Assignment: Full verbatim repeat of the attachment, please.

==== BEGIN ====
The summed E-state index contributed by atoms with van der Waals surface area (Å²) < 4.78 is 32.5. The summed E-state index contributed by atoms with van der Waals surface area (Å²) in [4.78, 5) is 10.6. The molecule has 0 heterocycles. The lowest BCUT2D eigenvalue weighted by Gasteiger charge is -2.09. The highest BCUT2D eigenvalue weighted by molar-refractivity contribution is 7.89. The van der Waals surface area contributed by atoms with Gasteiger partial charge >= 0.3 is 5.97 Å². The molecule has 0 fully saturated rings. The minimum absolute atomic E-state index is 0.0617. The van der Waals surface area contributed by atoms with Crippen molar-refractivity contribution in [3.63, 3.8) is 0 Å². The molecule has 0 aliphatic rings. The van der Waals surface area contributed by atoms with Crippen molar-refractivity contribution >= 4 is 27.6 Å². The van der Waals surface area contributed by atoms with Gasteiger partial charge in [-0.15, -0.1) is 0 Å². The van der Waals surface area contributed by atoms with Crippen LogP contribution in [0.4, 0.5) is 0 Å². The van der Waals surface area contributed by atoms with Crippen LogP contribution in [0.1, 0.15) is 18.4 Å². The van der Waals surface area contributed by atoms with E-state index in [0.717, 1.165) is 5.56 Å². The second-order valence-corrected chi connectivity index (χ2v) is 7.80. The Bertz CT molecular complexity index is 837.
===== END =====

The summed E-state index contributed by atoms with van der Waals surface area (Å²) < 4.78 is 32.5. The summed E-state index contributed by atoms with van der Waals surface area (Å²) in [4.78, 5) is 10.6. The molecule has 0 heterocycles. The lowest BCUT2D eigenvalue weighted by Gasteiger charge is -2.09. The highest BCUT2D eigenvalue weighted by molar-refractivity contribution is 7.89. The van der Waals surface area contributed by atoms with Gasteiger partial charge >= 0.3 is 5.97 Å². The molecule has 0 fully saturated rings. The minimum absolute atomic E-state index is 0.0617. The van der Waals surface area contributed by atoms with Crippen molar-refractivity contribution in [3.63, 3.8) is 0 Å². The molecule has 0 aliphatic rings. The van der Waals surface area contributed by atoms with Crippen molar-refractivity contribution >= 4 is 27.6 Å². The van der Waals surface area contributed by atoms with Gasteiger partial charge in [-0.15, -0.1) is 0 Å². The van der Waals surface area contributed by atoms with Crippen LogP contribution in [0.4, 0.5) is 0 Å². The van der Waals surface area contributed by atoms with Crippen LogP contribution in [0.1, 0.15) is 18.4 Å². The van der Waals surface area contributed by atoms with E-state index in [0.717, 1.165) is 5.56 Å². The second-order valence-corrected chi connectivity index (χ2v) is 7.80. The Bertz CT molecular complexity index is 837.